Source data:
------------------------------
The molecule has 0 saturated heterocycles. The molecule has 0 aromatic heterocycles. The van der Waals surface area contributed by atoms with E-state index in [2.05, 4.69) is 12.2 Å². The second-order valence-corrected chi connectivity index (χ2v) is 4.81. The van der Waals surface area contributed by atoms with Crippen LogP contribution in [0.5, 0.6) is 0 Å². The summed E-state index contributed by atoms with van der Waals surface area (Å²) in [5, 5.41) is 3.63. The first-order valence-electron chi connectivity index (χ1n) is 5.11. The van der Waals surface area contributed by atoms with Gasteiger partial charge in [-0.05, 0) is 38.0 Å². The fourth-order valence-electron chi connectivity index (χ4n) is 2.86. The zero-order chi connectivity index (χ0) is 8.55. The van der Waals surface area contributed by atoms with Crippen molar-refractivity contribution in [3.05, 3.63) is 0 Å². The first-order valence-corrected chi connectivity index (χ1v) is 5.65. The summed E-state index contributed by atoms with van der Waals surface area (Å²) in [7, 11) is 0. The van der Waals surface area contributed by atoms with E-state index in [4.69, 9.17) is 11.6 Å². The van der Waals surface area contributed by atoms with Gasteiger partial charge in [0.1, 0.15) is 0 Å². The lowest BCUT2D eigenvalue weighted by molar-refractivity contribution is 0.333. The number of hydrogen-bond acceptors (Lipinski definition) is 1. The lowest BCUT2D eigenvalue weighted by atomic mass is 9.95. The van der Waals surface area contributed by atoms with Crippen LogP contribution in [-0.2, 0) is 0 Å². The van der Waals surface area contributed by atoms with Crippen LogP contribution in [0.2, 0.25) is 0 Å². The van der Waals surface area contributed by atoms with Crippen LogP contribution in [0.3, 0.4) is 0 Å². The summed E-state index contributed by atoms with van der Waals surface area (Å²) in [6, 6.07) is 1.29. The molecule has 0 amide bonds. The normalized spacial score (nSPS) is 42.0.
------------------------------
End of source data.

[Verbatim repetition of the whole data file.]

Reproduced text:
The molecule has 0 saturated heterocycles. The molecule has 0 aromatic heterocycles. The van der Waals surface area contributed by atoms with E-state index in [2.05, 4.69) is 12.2 Å². The second-order valence-corrected chi connectivity index (χ2v) is 4.81. The van der Waals surface area contributed by atoms with Crippen LogP contribution in [0.5, 0.6) is 0 Å². The summed E-state index contributed by atoms with van der Waals surface area (Å²) in [5, 5.41) is 3.63. The first-order valence-electron chi connectivity index (χ1n) is 5.11. The van der Waals surface area contributed by atoms with Gasteiger partial charge in [-0.05, 0) is 38.0 Å². The fourth-order valence-electron chi connectivity index (χ4n) is 2.86. The zero-order chi connectivity index (χ0) is 8.55. The van der Waals surface area contributed by atoms with Crippen molar-refractivity contribution in [3.05, 3.63) is 0 Å². The first-order valence-corrected chi connectivity index (χ1v) is 5.65. The summed E-state index contributed by atoms with van der Waals surface area (Å²) in [7, 11) is 0. The van der Waals surface area contributed by atoms with E-state index in [4.69, 9.17) is 11.6 Å². The van der Waals surface area contributed by atoms with Gasteiger partial charge in [0.1, 0.15) is 0 Å². The lowest BCUT2D eigenvalue weighted by molar-refractivity contribution is 0.333. The number of hydrogen-bond acceptors (Lipinski definition) is 1. The lowest BCUT2D eigenvalue weighted by atomic mass is 9.95. The van der Waals surface area contributed by atoms with Crippen LogP contribution in [-0.2, 0) is 0 Å². The van der Waals surface area contributed by atoms with Crippen LogP contribution in [0.2, 0.25) is 0 Å². The van der Waals surface area contributed by atoms with Crippen LogP contribution in [0.3, 0.4) is 0 Å². The summed E-state index contributed by atoms with van der Waals surface area (Å²) in [6, 6.07) is 1.29. The molecule has 0 amide bonds. The normalized spacial score (nSPS) is 42.0.